Visa will require text message confirmation for online card purchases

Online shoppers purchasing goods via credit or debit card will soon have to enter a one-time passcode sent directly to their mobile phone via text message to complete certain transactions, This is Money can reveal.

It will replace the current system which sees those shopping on the internet having to enter characters from a ‘Verified by Visa’ password they’ve created for some transactions.

The move is likely to frustrate some who may receive bad mobile phone signal in their home, or may not trust a text message system to make payments.

It also creates a fraud worry, as This is Money has in the past revealed how easy it is for fraudsters to spoof messages from banks and other financial institutions to dupe unwitting victims.

Safety vs frustration: The move is said to help protect people when paying online – but many will find it an added level of frustration

HSBC-owned bank First Direct has written to its customers saying: ‘We wanted to let you know about an industry wide security upgrade that’s being made to the Verified by Visa authentication process which helps protect you when you pay online with your debit or credit card.

‘When you do this, you can be asked to enter characters from your Verified by Visa password for some transactions, but soon this will be replaced by a one-time passcode sent directly to your mobile phone via text message.’

It goes on to ask them to confirm their mobile number, adding: ‘We’re sorry we need to ask you to do this but if we don’t have the right contact details and we can’t confirm a transaction’s genuine, we may not be able to process it and we really don’t want to get to that stage.’

Customers of all banks that issue Visa debit and credit card will be hit by the change.

One This is Money reader Richard, who asked for only his first name to be published, said: ‘I have a hideously bad mobile signal in my house.

What is two-factor identification?

Two-factor authentication is a second layer of security which is used to protect an account, system – and in this case, transactions online.

It increases the safety of online accounts by requiring two types of information from the user, such as a password or PIN, an e-mail account, credit and debit card or fingerprint, before the user can log-in or transact.   


‘It’s a trip outside to the bottom of the garden or if that doesn’t work it will be a 400 metre walk to the top of the hill to get a good enough signal to authenticate the transaction.’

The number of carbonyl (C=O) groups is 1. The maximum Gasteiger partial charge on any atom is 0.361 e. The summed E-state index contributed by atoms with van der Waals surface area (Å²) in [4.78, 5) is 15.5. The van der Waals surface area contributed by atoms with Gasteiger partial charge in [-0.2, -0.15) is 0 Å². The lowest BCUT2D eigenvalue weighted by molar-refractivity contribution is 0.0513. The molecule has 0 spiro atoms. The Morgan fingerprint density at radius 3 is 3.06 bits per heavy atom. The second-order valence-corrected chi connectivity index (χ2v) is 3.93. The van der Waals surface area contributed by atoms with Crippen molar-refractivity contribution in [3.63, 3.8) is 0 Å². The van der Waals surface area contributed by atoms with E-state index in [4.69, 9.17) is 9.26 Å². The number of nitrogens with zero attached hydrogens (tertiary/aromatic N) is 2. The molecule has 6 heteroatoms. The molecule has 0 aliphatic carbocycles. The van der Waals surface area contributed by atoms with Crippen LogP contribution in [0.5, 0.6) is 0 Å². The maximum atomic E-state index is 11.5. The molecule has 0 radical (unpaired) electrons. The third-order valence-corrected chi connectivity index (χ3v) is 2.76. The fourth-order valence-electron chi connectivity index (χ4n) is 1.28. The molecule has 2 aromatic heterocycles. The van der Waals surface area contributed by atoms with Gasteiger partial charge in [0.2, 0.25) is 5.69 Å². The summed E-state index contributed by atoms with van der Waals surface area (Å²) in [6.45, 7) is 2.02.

He added that he also has fears over the security of the new OTP system.

Security experts recommend using two-factor authentication to secure online accounts, but some warn that SMS messages have security problems and are the least secure option.

However, that said, the SMS option is more secure than having no two-factor authentication whatsoever, according to the experts.

Big change: It will hit anyone who uses a Visa - the choice most banks use to issue debit cards to current account customers

Big change: It will hit anyone who uses a Visa – the choice most banks use to issue debit cards to current account customers

Visa told This is Money: ‘In the interests of customer security, many industries are moving away from the use of static passwords for the authentication of online transactions. 

‘An alternative to static passwords is OTP, whereby a password or code that is valid for a single login is sent to the customer’s mobile phone. 

‘This means of authentication is becoming increasingly familiar to those who shop online.

‘The payments industry is no exception in looking to enhance security for customers. 

‘At Visa, we recently introduced a new rule designed to encourage card issuers to move away from the use of passwords which will strengthen authentication for online payments, and this means that customers will increasingly see the use of OTPs when they make online payments with a Visa card.

‘Although all Visa card-issuing banks will support this increased level of security, alternatives are available should customers feel uncomfortable or unable to use a OTP. 

‘Customers should contact their card-issuing bank to discuss their options.’ 

It is not clear what the alternatives may be, but it is worth contacting your bank if you are unhappy with the move to see what it can offer.